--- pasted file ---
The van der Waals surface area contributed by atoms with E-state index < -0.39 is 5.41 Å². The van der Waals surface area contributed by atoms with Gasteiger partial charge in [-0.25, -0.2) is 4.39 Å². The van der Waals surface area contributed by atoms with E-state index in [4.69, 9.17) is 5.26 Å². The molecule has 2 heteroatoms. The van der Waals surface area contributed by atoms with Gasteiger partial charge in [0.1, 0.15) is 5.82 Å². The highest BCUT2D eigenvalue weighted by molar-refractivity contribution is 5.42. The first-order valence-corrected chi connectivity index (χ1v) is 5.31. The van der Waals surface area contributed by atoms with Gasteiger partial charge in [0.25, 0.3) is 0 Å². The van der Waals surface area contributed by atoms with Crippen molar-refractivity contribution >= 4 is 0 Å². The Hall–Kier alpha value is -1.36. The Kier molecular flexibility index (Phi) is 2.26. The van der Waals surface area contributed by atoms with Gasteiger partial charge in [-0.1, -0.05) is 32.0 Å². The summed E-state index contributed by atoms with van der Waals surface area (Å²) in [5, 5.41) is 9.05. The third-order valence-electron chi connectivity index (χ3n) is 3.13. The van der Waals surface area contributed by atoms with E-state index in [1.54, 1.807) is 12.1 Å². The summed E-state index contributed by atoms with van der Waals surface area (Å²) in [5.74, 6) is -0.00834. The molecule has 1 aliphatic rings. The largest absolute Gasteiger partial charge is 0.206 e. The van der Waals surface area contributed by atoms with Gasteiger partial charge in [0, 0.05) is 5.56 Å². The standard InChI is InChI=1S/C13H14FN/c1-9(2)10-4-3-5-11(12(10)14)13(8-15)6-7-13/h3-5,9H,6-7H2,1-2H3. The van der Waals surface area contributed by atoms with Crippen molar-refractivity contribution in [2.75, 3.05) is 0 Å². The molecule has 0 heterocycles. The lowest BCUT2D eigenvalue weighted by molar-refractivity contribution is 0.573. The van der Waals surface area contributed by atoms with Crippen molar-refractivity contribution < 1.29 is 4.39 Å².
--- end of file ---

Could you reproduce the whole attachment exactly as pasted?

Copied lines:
The van der Waals surface area contributed by atoms with E-state index < -0.39 is 5.41 Å². The van der Waals surface area contributed by atoms with Gasteiger partial charge in [-0.25, -0.2) is 4.39 Å². The van der Waals surface area contributed by atoms with E-state index in [4.69, 9.17) is 5.26 Å². The molecule has 2 heteroatoms. The van der Waals surface area contributed by atoms with Gasteiger partial charge in [0.1, 0.15) is 5.82 Å². The highest BCUT2D eigenvalue weighted by molar-refractivity contribution is 5.42. The first-order valence-corrected chi connectivity index (χ1v) is 5.31. The van der Waals surface area contributed by atoms with Gasteiger partial charge in [0.25, 0.3) is 0 Å². The van der Waals surface area contributed by atoms with Crippen molar-refractivity contribution >= 4 is 0 Å². The Hall–Kier alpha value is -1.36. The Kier molecular flexibility index (Phi) is 2.26. The van der Waals surface area contributed by atoms with Gasteiger partial charge in [-0.1, -0.05) is 32.0 Å². The summed E-state index contributed by atoms with van der Waals surface area (Å²) in [5, 5.41) is 9.05. The third-order valence-electron chi connectivity index (χ3n) is 3.13. The van der Waals surface area contributed by atoms with E-state index in [1.54, 1.807) is 12.1 Å². The summed E-state index contributed by atoms with van der Waals surface area (Å²) in [5.74, 6) is -0.00834. The molecule has 1 aliphatic rings. The largest absolute Gasteiger partial charge is 0.206 e. The van der Waals surface area contributed by atoms with Gasteiger partial charge in [0, 0.05) is 5.56 Å². The standard InChI is InChI=1S/C13H14FN/c1-9(2)10-4-3-5-11(12(10)14)13(8-15)6-7-13/h3-5,9H,6-7H2,1-2H3. The van der Waals surface area contributed by atoms with Crippen molar-refractivity contribution in [2.75, 3.05) is 0 Å². The molecule has 0 heterocycles. The lowest BCUT2D eigenvalue weighted by molar-refractivity contribution is 0.573. The van der Waals surface area contributed by atoms with Crippen molar-refractivity contribution < 1.29 is 4.39 Å².